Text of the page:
Ships, Clocks and Stars: The Quest for Longitude
Finding the longitude was one of the triumphs of the Georgian age, largely thanks to the impetus provided by the Longitude Act of 1714. The Act sought to encourage people – anyone – to answer a challenge previously considered impossible: coming up with a practical method for finding a ship’s longitude at sea. And, eventually, it worked. It’s no surprise, then, that the Longitude Prize 2014 has been set up to commemorate what is often seen as a model of how incentives can encourage innovation in science and technology.
The story we’re telling in Greenwich begins in the 17th century, when the expansion of long-distance sea trade provided ample reason to tackle one of the great seafaring challenges – knowing your ship’s longitude or east-west position. Latitude (north-south position) was quite easy to measure, so this was the missing link in accurately fixing a ship’s position and navigating efficiently.
A challenge that captured the imagination
How to find longitude was understood in theory; it was doing it on a ship in the middle of the ocean that was proving impossible. To encourage new thinking, the Longitude Act offered life-changing rewards of up to £20,000 (several million pounds today) for methods that worked. Longitude became the talk of London’s coffee-houses and captured the imaginations of astronomers, artisans, politicians, seamen and satirists.
Ships, Clocks & Stars tells the story of how two schemes – one mechanical, one astronomical – finally solved the longitude problem. To do so, it brings together a range of wonderful objects. Some, like John Harrison’s famous timekeepers, are well known but still hold an extraordinary fascination. Others will be more surprising. You may never have wondered what an 18th-century astronomer wore at night – this is your chance to find out. You can also see the original Act that inspired so much inventive creativity.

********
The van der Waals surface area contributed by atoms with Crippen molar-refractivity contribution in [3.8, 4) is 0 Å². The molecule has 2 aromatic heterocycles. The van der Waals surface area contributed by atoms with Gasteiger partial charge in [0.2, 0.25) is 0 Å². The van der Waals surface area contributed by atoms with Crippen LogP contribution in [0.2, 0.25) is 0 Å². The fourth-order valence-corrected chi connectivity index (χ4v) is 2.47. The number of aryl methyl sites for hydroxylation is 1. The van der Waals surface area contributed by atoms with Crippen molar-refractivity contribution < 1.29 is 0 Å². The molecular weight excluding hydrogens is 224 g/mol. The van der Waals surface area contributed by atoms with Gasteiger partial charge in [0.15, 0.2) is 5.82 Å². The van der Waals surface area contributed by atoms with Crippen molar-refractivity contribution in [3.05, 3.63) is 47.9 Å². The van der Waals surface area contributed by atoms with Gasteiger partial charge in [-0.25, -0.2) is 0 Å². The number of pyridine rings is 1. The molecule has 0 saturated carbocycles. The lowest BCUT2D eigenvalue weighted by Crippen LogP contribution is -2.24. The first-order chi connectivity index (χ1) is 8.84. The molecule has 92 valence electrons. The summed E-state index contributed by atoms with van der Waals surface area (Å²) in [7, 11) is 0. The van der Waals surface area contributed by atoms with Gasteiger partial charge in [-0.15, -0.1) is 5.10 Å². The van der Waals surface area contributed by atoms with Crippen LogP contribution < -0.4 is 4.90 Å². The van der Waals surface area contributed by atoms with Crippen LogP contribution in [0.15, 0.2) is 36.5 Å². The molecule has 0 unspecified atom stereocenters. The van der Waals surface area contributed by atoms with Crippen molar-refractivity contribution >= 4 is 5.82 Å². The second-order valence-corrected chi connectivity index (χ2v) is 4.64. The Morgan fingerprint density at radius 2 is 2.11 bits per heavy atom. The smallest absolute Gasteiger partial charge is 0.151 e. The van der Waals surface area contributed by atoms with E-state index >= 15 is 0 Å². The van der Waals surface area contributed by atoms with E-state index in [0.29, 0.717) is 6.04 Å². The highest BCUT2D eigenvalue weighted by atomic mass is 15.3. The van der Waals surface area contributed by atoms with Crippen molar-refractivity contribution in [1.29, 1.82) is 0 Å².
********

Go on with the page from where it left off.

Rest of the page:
Ships, Clocks & Stars makes use of the latest exhibition techniques to immerse visitors in the story, helping them understand what it was all about and appreciate why it mattered. How could a clock or the Moon help you find where you were, and why were these ideas so difficult to use in practice? How did coffee-loving Georgians react to the countless schemes offered in pursuit of the great rewards? And how did the ultimately successful methods become part of daily life at sea and change how we understood the world?
Beyond the horizon
In a year when celebrating the 300th anniversary of the 1714 Longitude Act has prompted us to think about the global challenges of the future, we hope that Ships, Clocks & Stars will get visitors thinking about how science, politics and commerce have worked together in the past.
We hope they’ll enjoy themselves at the same time. We’re also using it to open up the conversation, asking visitors what they think today’s ‘longitude problem’ is, just as the Longitude Prize 2014 has done. Their responses could be surprising.
Join the conversation on Twitter, with the hashtag #WhereOnEarth
Ships, Clocks & Stars: The Quest for Longitude is at the National Maritime Museum, Greenwich, until 4 January 2015.
Richard Dunn is Senior Curator and Head of Science and Technology at Royal Museums Greenwich. He and Rebekah Higgitt are the curators of Ships, Clocks & Stars and authors of Finding Longitude: How Clocks and Stars Helped Solve the Longitude Problem (Collins, 2014).